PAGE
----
Nihal Satyadev wants you to understand how this disease affects us all — and how we can make a difference.

Age is no barrier to starting your own world-changing movement. Just ask Nihal Satyadev.

Nihal is the CEO and co-founder of the nonprofit Youth Movement Against Alzheimer’s. The organization has been around just over three years. But in that short time, they’ve sponsored legislation, spread the word that Alzheimer’s is a young person’s issue, too, and enlisted high school and college students in the fight against the disease.

That’s impressive enough in itself, but now consider that Nihal — an L.A. resident who’s working on his master’s in public health — is just 24 years old.

The Growing Crisis

So how did a young person become such a powerful advocate in the fight against a disease that’s associated with older people? For Nihal, it all started when his grandmother was diagnosed with Alzheimer’s — a disorder that attacks the brain’s nerve cells and damages memory, thinking and language skills — and his family cared for her.

As he learned more about the disease, he began to see that it was a major — and growing — health crisis.

“I realized that more people in my generation needed to be aware of this issue and be actively working toward finding solutions,” he says.

According to the Youth Movement website, Alzheimer’s is the sixth-leading cause of death in the U.S. More than 5.5 million people are living with the disease, and that number is expected to grow to 16 million by 2050.

The total annual cost of care for people with Alzheimer’s is $228 billion. That’s a huge strain on our healthcare system. And by 2050, that figure could hit $1.1 trillion.

But the impact of the disease spreads even further. Of the 3 million family caregivers for people with Alzheimer’s, 40 percent are diagnosed with depression. As the number of people with Alzheimer’s grows, the mental health crisis among caregivers will also grow. Caregivers may also end up leaving the workforce due to their responsibilities and have trouble resuming their careers later.

So much for the idea that Alzheimer’s doesn’t affect younger people, right?

Solutions That Serve All

But Nihal isn’t just good at reframing the way we see Alzheimer’s. He also knows how to channel the energy of his socially conscious generation into productive activism. In California, where Nihal is based, his organization is sponsoring legislation that would create a program he describes as “the AmeriCorps for caregiving.” The goal is to ease the stress on caregivers and make it easier for them to re-enter the workforce.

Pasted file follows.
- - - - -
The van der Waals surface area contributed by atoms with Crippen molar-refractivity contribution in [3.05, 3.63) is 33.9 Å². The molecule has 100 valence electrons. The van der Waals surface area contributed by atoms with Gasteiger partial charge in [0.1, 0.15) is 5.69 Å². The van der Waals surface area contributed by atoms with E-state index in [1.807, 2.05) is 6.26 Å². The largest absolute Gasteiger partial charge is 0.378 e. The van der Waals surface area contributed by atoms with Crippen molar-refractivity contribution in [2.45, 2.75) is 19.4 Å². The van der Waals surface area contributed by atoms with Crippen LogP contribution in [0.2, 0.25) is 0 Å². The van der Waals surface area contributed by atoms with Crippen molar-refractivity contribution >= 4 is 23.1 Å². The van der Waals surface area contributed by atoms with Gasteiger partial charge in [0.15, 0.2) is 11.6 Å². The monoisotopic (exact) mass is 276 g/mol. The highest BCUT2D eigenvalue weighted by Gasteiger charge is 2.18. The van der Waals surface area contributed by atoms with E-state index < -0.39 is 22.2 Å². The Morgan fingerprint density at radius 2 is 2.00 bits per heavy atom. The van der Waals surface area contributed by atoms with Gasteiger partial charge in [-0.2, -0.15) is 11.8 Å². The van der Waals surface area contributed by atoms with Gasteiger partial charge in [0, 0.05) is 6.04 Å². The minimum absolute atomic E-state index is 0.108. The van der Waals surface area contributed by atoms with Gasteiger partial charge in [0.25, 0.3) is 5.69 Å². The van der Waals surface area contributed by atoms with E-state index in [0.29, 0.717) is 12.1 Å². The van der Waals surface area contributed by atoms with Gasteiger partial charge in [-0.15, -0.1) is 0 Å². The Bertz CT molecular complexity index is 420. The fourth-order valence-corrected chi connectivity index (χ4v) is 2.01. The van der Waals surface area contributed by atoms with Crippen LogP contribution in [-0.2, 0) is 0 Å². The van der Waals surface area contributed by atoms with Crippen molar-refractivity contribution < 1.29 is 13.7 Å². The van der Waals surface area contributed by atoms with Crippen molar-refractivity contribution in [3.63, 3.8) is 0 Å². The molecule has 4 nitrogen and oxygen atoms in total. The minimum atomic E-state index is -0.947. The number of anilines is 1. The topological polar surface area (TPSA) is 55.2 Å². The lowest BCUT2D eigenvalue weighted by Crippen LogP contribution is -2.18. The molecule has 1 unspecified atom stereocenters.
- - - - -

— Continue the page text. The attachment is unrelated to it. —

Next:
Nihal’s organization has also launched a partnership called YouthCare with the University of Southern California’s Leonard Davis School of Gerontology. Through YouthCare, students work for three hours twice a week in a community setting with older adults who have early-stage dementia.

The program holds enormous potential for everyone involved, Nihal says. Students gain highly marketable respite care skills. The caregivers of the dementia patients in the program said the break YouthCare provides makes a big difference in their stress levels. Dementia patients receive companionship and are more likely to be able to age in place rather than entering a care facility. And all of this also benefits our healthcare system as a whole.

Ready to be a #MovementMaker like Nihal? No matter how old you are, don’t wait. “You’ve got to put yourself out there,” Nihal says. You won’t have everything figured out right away, and you’ll hit a few roadblocks. For example, Nihal’s early attempt to stage an event fizzled out. But he just kept learning and trying again.

Whatever your cause is, you need mentors, Nihal says. If you don’t know anyone with the expertise to guide you, be bold and reach out to people you don’t know — even if that means contacting a couple hundred people just to get a few responses.

If you’re as excited about Nihal and the Youth Movement as I am, here are the ways he most needs your help. If you’re in high school or college, launch your own Youth Movement chapter. The organization’s startup kit makes it easy. If you’re out of school, tell the young people in your life how they can start a chapter. You can also help spread Nihal’s message that Alzheimer’s affects all of us, but that together we can make changes that protect our future.

PS. Want to know how I met Nihal? We are both graduates of the StartingBloc Fellowship, which boasts of training 3,000 social impact leaders in 56 countries. StartingBloc is accepting applications now so if you’re on the fence, I say just do it. Come on, #Firestarter it’ll help you reach your full potential.


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